Lansing Township prevails in appeal over annexation

City of Lansing ‘disappointed,’ considering next step


FRIDAY, July 21 — The Michigan Court of Appeals sided yesterday with Lansing Township in upholding a ruling that stops the city of Lansing’s efforts to annex the Groesbeck Neighborhood portion of the township.

The ruling permanently enjoins the Ingham County County clerk from placing two initiatives on the ballot asking residents of the neighborhood to approve annexation.

Township officials argued that the city had relied on a misreading of the Michigan Township Act in pursuing the annexation proposals. In their arguments, Lansing Township officials argued that Michigan law required that unless a charter township was completely surrounded by a city or village, annexation had to be vetted by the state boundary commission and more expensive and difficult petitions.

The township comprises five noncontiguous land areas that are bordered by Lansing, East Lansing and Delta Township.

The city argued that only a portion of a charter township has to border a city or village to be annexed by a petition and ballot vote of the township voters of the area to be annexed.

Judges Michael F. Gadola, Christopher M. Murray and Allie Greenleaf Maldonado judges wrote that the city relied on “a number of rules of grammar and statutory interpretation in an attempt to support its interpretation,” of the law, but those arguments were unnecessary because the law was “clear.”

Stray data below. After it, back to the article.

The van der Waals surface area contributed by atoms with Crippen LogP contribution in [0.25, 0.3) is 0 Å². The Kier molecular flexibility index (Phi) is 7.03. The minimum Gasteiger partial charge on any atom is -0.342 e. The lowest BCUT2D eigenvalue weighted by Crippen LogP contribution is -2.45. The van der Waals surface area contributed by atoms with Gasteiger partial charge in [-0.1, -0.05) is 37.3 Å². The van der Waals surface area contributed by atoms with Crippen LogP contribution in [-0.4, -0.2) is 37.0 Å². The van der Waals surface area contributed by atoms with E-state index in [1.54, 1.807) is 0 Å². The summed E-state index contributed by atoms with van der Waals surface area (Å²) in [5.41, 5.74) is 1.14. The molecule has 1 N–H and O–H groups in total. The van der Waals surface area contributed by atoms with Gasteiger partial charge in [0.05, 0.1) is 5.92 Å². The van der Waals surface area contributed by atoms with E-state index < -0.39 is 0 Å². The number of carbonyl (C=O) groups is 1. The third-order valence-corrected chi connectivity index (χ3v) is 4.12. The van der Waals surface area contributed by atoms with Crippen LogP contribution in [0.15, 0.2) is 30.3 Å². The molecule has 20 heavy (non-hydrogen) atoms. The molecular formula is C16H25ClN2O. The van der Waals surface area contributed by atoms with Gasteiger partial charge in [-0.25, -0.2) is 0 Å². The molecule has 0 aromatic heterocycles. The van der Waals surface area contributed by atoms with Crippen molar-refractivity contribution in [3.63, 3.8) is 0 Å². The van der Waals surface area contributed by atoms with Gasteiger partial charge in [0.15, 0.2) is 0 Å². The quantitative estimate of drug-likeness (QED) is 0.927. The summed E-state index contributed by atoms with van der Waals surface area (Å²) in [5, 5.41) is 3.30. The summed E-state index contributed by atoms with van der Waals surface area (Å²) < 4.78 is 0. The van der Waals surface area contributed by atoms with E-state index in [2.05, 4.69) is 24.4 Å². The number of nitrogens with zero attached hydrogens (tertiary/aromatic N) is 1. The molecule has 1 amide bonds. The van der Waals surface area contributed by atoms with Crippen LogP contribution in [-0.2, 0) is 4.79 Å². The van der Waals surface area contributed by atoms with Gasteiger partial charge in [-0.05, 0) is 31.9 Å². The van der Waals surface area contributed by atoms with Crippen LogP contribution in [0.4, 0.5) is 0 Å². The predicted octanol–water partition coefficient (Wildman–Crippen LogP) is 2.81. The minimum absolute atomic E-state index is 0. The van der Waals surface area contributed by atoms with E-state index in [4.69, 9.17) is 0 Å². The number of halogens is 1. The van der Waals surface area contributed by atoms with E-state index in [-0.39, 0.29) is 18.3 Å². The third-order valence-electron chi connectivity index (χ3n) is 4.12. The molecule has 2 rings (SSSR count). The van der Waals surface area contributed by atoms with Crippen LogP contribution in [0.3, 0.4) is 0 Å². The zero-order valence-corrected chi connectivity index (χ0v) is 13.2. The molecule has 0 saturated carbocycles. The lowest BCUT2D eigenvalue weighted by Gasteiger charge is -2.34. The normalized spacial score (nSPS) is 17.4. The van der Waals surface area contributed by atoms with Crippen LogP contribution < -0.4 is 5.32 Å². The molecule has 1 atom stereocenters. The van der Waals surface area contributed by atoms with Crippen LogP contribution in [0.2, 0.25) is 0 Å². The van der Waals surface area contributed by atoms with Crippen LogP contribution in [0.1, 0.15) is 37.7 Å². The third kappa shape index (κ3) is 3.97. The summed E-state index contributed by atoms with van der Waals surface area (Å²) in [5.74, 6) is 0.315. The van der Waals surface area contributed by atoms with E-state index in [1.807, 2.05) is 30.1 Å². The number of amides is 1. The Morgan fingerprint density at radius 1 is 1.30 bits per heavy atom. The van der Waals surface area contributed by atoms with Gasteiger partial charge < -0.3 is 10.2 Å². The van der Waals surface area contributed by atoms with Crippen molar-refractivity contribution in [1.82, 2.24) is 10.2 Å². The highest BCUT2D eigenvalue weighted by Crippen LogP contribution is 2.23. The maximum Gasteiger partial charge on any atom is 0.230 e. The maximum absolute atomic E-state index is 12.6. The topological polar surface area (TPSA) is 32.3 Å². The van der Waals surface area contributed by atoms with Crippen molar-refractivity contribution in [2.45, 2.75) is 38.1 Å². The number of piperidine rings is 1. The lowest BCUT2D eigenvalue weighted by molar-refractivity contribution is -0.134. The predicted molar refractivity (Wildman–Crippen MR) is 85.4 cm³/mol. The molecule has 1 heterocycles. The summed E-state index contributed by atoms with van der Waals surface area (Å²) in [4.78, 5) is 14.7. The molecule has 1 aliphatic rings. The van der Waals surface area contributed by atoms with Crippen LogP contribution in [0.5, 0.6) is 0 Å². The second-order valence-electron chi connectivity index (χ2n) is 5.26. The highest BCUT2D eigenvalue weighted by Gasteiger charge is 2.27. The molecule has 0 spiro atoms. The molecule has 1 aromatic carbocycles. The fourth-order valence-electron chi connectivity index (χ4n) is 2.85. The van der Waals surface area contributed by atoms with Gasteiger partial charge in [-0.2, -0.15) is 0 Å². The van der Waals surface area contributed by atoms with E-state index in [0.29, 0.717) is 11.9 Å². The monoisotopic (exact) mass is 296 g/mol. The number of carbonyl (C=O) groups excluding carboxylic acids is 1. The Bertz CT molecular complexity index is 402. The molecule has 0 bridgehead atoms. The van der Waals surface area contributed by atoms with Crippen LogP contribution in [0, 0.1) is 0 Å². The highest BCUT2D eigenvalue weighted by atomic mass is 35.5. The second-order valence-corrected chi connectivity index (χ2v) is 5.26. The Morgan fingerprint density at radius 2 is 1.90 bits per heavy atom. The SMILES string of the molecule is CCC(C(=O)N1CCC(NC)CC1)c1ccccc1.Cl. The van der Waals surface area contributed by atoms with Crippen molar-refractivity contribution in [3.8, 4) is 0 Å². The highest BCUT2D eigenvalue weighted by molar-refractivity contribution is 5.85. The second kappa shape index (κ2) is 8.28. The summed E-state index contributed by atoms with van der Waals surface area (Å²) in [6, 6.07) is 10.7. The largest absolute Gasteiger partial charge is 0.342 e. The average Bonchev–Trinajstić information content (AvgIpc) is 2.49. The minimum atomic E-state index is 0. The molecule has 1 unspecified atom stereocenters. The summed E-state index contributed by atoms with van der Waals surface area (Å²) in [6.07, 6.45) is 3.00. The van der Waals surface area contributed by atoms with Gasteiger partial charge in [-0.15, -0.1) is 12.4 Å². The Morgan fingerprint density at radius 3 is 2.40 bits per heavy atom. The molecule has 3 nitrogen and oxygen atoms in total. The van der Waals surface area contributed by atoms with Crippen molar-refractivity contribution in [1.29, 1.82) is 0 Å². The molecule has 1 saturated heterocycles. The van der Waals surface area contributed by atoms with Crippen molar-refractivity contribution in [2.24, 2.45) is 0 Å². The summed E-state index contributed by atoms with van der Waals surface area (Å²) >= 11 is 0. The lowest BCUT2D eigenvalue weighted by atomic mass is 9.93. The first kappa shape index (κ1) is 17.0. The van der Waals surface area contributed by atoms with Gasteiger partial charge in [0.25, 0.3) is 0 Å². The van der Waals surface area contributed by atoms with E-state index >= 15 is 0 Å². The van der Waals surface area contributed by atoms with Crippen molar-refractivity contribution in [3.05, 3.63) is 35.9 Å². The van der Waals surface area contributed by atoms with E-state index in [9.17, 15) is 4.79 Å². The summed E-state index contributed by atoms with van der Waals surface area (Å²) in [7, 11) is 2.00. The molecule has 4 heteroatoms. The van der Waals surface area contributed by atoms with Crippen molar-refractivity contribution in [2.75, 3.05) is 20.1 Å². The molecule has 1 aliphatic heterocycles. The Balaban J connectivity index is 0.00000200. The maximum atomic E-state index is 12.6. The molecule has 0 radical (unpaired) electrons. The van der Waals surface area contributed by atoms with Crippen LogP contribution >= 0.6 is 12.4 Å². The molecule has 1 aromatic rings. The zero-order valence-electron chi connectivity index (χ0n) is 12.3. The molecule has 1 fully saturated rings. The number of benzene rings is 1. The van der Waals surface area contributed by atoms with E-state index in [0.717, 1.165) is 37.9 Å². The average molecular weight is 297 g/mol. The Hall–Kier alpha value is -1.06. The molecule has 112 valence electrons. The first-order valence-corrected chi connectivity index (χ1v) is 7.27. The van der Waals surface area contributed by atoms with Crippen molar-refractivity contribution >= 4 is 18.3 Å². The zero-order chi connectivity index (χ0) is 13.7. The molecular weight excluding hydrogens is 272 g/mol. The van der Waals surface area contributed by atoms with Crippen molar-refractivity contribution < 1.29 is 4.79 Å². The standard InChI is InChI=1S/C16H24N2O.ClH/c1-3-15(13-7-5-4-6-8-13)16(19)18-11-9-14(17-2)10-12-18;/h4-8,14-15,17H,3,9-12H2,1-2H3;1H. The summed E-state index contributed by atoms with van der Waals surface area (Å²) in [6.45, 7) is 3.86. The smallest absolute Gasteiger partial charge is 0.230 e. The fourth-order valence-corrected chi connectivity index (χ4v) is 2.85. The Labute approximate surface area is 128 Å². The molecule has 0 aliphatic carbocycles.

In July last year, a group of 119 residents of the Groesbeck neighborhood in Lansing Township asked the city to annex them. Lansing Mayor Andy Schor backed the move, and the City Council swiftly approved two ballot measures for the November election.

If the questions made the ballot, a simple majority of “island” voters favoring annexation could make it a reality. Ingham County Clerk Barb Byrum estimated 1,827 people were registered to vote in the area in 2022.

Lansing Township sued Byrum to stop her from placing the questions on the ballot. Ingham County Circuit Court Judge Clinton Canady III issued a preliminary injunction preventing Byrum from putting it on the ballot, and after an emergency appeal to the Michigan Court of Appeals on the injunction failed, issued a permanent injunction.

The city appealed the final decision from Canady, resulting in the ruling, which was announced today. The city could appeal to the Michigan Supreme Court.

Lansing spokesperson Scott Bean said today that the city is considering its next step.

“We are certainly disappointed with the Court of Appeals ruling. Over 100 residents of Lansing Township who live in the Groesbeck Neighborhood asked the City of Lansing to put a question of annexation on the ballot for Groesbeck, and we did that after reviewing state law. Based on that we honored the request made to us for the residents of the area to determine if they remain in the township or join the city. The township challenged this interpretation of the state law and the courts ruled in their favor. While we certainly disagree with this ruling, we will continue to support the ability of residents to ask for a vote.”

Lansing Township officials were not immediately available for comment.


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